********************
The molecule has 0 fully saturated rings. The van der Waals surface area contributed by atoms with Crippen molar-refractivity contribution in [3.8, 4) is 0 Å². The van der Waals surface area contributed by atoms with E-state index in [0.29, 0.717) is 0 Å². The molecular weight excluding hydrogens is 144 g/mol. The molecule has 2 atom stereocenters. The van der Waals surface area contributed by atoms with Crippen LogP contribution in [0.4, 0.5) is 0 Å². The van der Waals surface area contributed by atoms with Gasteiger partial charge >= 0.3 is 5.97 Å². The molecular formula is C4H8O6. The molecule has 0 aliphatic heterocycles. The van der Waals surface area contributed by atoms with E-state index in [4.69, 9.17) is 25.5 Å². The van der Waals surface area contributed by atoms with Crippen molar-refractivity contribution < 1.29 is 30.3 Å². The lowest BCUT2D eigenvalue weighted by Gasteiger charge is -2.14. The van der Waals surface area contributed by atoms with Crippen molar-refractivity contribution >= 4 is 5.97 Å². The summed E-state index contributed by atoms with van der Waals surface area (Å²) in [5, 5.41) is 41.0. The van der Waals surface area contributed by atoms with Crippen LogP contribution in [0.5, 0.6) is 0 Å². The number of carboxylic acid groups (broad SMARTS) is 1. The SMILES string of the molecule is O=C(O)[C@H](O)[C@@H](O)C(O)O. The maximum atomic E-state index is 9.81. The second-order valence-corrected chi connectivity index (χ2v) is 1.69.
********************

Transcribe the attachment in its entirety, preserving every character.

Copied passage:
The molecule has 0 fully saturated rings. The van der Waals surface area contributed by atoms with Crippen molar-refractivity contribution in [3.8, 4) is 0 Å². The van der Waals surface area contributed by atoms with E-state index in [0.29, 0.717) is 0 Å². The molecular weight excluding hydrogens is 144 g/mol. The molecule has 2 atom stereocenters. The van der Waals surface area contributed by atoms with Crippen LogP contribution in [0.4, 0.5) is 0 Å². The van der Waals surface area contributed by atoms with Gasteiger partial charge >= 0.3 is 5.97 Å². The molecular formula is C4H8O6. The molecule has 0 aliphatic heterocycles. The van der Waals surface area contributed by atoms with E-state index in [4.69, 9.17) is 25.5 Å². The van der Waals surface area contributed by atoms with Crippen molar-refractivity contribution < 1.29 is 30.3 Å². The lowest BCUT2D eigenvalue weighted by Gasteiger charge is -2.14. The van der Waals surface area contributed by atoms with Crippen molar-refractivity contribution >= 4 is 5.97 Å². The summed E-state index contributed by atoms with van der Waals surface area (Å²) in [5, 5.41) is 41.0. The van der Waals surface area contributed by atoms with Crippen LogP contribution in [0.5, 0.6) is 0 Å². The number of carboxylic acid groups (broad SMARTS) is 1. The SMILES string of the molecule is O=C(O)[C@H](O)[C@@H](O)C(O)O. The maximum atomic E-state index is 9.81. The second-order valence-corrected chi connectivity index (χ2v) is 1.69.